GOVERNOR HOGAN HAS DECLARED A STATE OF EMERGENCY FOR MARYLAND
Not just a major, but a crippling winter storm is approaching. Please take this potentially dangerous storm seriously. Snow will start between mid and late-afternoon Friday, and the evening commute on Friday will likely be impacted, so take precautions accordingly. Slowly through the afternoon and early evening the snow will accumulate. But the bulk of the storm's fury will come after dark and throughout Saturday when snow rates could be over 1-3 inches per hour. It does also appear that sleet, freezing rain, and rain will mix in across our region, which will effect snow totals. However, the latest afternoon runs of the models are suggesting not as many mixing problems as once feared this morning. Snowfall intensity will diminish Saturday afternoon, slowly. But breezes will pickup, creating cold wind-chilled air. The impact of this storm will be felt for a long time after snow ceases by early Sunday morning.
The National Weather Service has gone ahead and issued a BLIZZARD WARNING from the I-95 corridor, west to the Bay, including all of Southern MD. Elsewhere, there are Winter Storm Warnings (pink) and Winter Weather Advisories (purple) up for locations across the Mid-Atlantic. The Blizzard Warning does mean that in addition to the wintry weather, we will also see high wind gusts over 35mph for three or more hours.
Impact across the region will be high. Travel will be very difficult Friday night through Sunday Morning. DO NOT DRIVE unless absolutely necessary. If you do travel, know that you could be putting your life at risk. Also be courteous of emergency vehicles and snow plows needing right of passage. Flying in/out of D.C. or Baltimore? Airports will likely be forced to close Friday night through Saturday evening. Normal service could take a few days to restore. While I'm not putting out any official school odds for any day other than Friday, expect multi-day school closures next week along with business and the government being forced to close. Below is a new map I will be using to show travel and school impacts.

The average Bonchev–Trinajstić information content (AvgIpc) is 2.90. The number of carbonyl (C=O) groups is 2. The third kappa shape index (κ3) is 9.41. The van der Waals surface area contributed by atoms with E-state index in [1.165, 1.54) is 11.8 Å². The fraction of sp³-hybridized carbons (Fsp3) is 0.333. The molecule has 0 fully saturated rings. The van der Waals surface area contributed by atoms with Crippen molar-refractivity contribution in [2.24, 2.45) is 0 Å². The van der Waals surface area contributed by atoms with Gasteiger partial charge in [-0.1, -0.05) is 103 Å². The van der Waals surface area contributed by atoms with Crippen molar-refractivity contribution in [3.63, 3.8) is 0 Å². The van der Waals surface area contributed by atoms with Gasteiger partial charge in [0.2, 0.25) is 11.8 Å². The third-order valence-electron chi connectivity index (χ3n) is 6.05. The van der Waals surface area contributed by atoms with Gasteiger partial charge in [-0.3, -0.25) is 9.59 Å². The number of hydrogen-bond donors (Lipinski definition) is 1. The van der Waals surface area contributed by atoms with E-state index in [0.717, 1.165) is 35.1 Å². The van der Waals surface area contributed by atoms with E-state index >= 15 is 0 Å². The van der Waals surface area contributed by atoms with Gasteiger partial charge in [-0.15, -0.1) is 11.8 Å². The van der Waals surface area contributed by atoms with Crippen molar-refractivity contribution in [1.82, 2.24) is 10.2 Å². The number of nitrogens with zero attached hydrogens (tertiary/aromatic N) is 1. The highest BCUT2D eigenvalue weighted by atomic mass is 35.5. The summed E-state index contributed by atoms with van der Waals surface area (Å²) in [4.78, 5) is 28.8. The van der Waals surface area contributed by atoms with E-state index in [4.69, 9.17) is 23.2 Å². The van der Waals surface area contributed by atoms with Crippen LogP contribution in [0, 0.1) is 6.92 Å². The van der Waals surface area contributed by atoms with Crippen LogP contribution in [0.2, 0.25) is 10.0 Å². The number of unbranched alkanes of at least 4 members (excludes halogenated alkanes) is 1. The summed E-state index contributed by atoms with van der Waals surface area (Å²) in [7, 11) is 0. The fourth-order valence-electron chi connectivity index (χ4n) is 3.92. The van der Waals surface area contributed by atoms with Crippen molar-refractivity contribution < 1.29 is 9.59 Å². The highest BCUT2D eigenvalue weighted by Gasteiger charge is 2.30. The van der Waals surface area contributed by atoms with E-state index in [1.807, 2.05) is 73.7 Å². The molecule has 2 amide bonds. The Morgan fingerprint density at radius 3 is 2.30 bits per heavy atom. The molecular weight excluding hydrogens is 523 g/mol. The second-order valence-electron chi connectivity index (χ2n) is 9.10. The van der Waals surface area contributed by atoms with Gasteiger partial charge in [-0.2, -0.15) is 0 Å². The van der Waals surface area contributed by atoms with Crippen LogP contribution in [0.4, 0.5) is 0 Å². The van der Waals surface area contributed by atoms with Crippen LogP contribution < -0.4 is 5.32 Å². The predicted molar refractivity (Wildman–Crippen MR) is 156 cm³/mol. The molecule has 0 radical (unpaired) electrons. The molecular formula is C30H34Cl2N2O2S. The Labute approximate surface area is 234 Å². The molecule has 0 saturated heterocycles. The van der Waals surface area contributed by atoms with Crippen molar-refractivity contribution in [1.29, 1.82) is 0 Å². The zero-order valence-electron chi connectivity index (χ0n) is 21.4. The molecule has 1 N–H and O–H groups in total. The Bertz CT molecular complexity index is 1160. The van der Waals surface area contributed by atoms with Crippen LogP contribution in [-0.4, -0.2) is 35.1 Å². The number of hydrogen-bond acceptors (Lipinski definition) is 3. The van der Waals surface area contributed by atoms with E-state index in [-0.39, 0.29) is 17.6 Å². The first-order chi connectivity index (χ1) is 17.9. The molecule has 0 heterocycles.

What about School Odds for Friday? Even though the storm may be coming in later, I do not think that schools will want to risk a repeat of yesterday's travel problems across the DMV. But, schools could try to get in as much "learning time" (I use that lightly because not much learning will be happening) before the Blizzard. Some school systems may announce tonight, but some may wait until tomorrow morning. I will have updates on school statues tonight and all day tomorrow (if needed). Nevertheless, below are my school odds.
The Bottom Line is that this is looking like more and more of a crippling winter storm for the Mid-Atlantic. 8-14"+ can be expect across the region along with some sleet and freezing rain. This storm will close everything down for days. The later in the day you head through Friday, the more likely you are to encounter impacts. It looks like the storm should be arriving between 1 and 5pm Friday afternoon. Power outages are possible, if not likely. Have a plan ready to go if you lose power, because you could be without it for days. And of course, stay with JB Weather for accurate reporting on Southern Maryland weather, and how it will affect you. You can get updates here, on Facebook, or on Twitter.
All week I have been talking about the chance of flurries for this evening with a weak system moving through the region. Well, it appears that this event has definitely overperformed. Very few roads, if any, were treated today, and road temps are well below freezing. Even though we only saw 1-2" of snow for most, everything has stuck, and we are looking at some problems region wide.
I think that schools may have to opt to delay the day before our massive blizzard comes in. There is even the outside chance of a closure. Below is the debut of a new map here at JB Weather to show what to expect region wide.
Stay with JB Weather, I will be up at 4am to report on any school calls. Stay safe, and keep in locked with JB Weather for winter weather coverage you can count on